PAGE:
ES6 Advancements: arrow functions and const/let variables

ES6 was released in June of 2015. With it came many new features such as arrow functions, let and const, promises, modules, and classes. There are many more but these are the most widely adopted according to a survey done by 2ality.com. All of these things technically existed in Javascript before ES6 was implemented but the new release made them easier to write and read, something called “syntactic sugar.” This article will be mostly about arrow functions but we will also touch on the difference between const, let and why var has been thrown by the wayside.

Arrow Functions

The pure capability of arrow functions is a very common, recurring theme throughout programming languages. I started my journey with Ruby so to me it’s easy to see the similarities between it and blocks, others may recognize the same with lambda functions in Python, Java or C++. The main benefits lie in the realm of a shorter syntax and “this” not being bound.

Invoking the arrow function, sometimes referred to as fat arrows, relieves developers from having to type “function” with each invocation. Below is a simple example of how the function syntax changes going from traditional functions to an arrow.

Traditional function expression
Example of an arrow function

Binding of “this”

Earlier in the article, we talked about one of the arrow functions’ benefits being “this” is not bound. Before ES6 functions all had their own execution context. In a practical sense, this means that both arguments, as seen above, and forms of “this” are both inherited from their parent function.

Using arrow functions to manipulate datasets

Arrow functions are helpful in a myriad of ways but perhaps none are more apparent than the use of methods like map, filter, where, find, and forEach. These come into play when manipulating datasets, arrays in particular. Below we have a forEach method being called on values with multiple parameters being passed in from a parent object.

Note that curly braces are only necessary when enclosing multiple statements inside the same function. A similar example could be written in this manner.

Const/Let variables

Now that we have covered the syntactic difference in ES5 functions versus arrow functions let’s dive into the new variables brought about in ES6. Previously var, which is either globally or functionally-scoped, was the only available variable declaration in Javascript. We won’t spend much time on var because it is fading towards the world of depreciation. While var is still available in ES6, it is best practice to now use either const or let. The addition of these variable declarations lets our code become a bit more intuitive, I’ll explain.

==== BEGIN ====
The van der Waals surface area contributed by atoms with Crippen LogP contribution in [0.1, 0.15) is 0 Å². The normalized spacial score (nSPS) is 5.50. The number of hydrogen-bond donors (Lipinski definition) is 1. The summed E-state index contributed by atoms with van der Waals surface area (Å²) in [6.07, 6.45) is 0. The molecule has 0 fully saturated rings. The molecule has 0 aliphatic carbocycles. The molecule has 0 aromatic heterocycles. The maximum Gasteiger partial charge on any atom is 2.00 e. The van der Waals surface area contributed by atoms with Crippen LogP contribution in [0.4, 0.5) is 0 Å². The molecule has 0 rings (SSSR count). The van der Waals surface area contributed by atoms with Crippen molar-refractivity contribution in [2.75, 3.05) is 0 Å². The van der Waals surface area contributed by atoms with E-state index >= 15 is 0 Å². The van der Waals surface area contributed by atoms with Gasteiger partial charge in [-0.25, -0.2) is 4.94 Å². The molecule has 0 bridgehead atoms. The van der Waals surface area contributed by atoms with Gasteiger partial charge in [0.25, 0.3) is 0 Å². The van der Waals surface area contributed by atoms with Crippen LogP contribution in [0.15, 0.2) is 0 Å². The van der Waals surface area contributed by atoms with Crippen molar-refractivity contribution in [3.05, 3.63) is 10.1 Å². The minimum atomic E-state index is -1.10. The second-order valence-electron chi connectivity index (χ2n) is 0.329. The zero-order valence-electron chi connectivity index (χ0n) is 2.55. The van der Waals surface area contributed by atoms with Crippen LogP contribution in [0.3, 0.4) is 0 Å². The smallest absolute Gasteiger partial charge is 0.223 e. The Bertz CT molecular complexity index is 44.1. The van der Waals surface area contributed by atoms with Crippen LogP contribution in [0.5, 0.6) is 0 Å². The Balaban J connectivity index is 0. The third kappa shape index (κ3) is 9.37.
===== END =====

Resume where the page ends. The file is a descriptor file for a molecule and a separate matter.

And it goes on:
Let

Let’s start with let variable declarations. First of all, they are block-scoped, meaning everything inside a certain set of curly braces. Second, let can be modified but not re-declared. Below we have a couple of examples.

Here we see that we can modify a let variable
In this example, we see that we can’t re-declare a let variable

We use let instead of const when we know the variable will be modified, or at least have the ability to be modified, at some point in our code. The opposite is true for const declarations of variables, along with a couple of other rules.

Const

Const variables, obviously short for constant, are also block-scoped and can be neither updated or re-declared. Once they are invoked, they will hold the same value throughout the entire block. So in our above example of let, we could change the value of the variable, here we see that we cannot update or re-declare it.

Hoisting

Const and let variable declarations are both hoisted to the top of their scope before the execution phase. Here lies another difference in the ES5 and ES6 variables. With let/const variables are uninitialized when the execution phase begins, whereas var declared variables are initialized but with a value of undefined.